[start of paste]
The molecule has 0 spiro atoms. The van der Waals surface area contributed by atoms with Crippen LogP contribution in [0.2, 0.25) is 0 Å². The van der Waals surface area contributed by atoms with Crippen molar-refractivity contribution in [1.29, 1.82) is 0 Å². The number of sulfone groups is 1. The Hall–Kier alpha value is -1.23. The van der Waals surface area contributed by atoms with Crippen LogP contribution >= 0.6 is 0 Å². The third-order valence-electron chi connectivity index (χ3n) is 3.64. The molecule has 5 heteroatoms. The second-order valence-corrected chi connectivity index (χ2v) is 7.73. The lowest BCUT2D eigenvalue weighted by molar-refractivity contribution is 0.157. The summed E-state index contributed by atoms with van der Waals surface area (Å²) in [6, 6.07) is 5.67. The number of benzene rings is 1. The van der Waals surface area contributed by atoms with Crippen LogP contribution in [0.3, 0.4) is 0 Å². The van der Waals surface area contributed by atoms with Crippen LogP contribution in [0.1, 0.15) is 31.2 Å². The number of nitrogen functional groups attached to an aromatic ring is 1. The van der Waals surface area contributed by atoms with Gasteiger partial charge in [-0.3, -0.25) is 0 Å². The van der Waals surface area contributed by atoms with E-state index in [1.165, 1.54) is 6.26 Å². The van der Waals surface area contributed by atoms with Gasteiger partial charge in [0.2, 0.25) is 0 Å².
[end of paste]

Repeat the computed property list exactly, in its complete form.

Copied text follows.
The molecule has 0 spiro atoms. The van der Waals surface area contributed by atoms with Crippen LogP contribution in [0.2, 0.25) is 0 Å². The van der Waals surface area contributed by atoms with Crippen molar-refractivity contribution in [1.29, 1.82) is 0 Å². The number of sulfone groups is 1. The Hall–Kier alpha value is -1.23. The van der Waals surface area contributed by atoms with Crippen LogP contribution >= 0.6 is 0 Å². The third-order valence-electron chi connectivity index (χ3n) is 3.64. The molecule has 5 heteroatoms. The second-order valence-corrected chi connectivity index (χ2v) is 7.73. The lowest BCUT2D eigenvalue weighted by molar-refractivity contribution is 0.157. The summed E-state index contributed by atoms with van der Waals surface area (Å²) in [6, 6.07) is 5.67. The number of benzene rings is 1. The van der Waals surface area contributed by atoms with Crippen LogP contribution in [0.3, 0.4) is 0 Å². The van der Waals surface area contributed by atoms with Crippen LogP contribution in [0.1, 0.15) is 31.2 Å². The number of nitrogen functional groups attached to an aromatic ring is 1. The van der Waals surface area contributed by atoms with Gasteiger partial charge in [-0.3, -0.25) is 0 Å². The van der Waals surface area contributed by atoms with E-state index in [1.165, 1.54) is 6.26 Å². The van der Waals surface area contributed by atoms with Gasteiger partial charge in [0.2, 0.25) is 0 Å².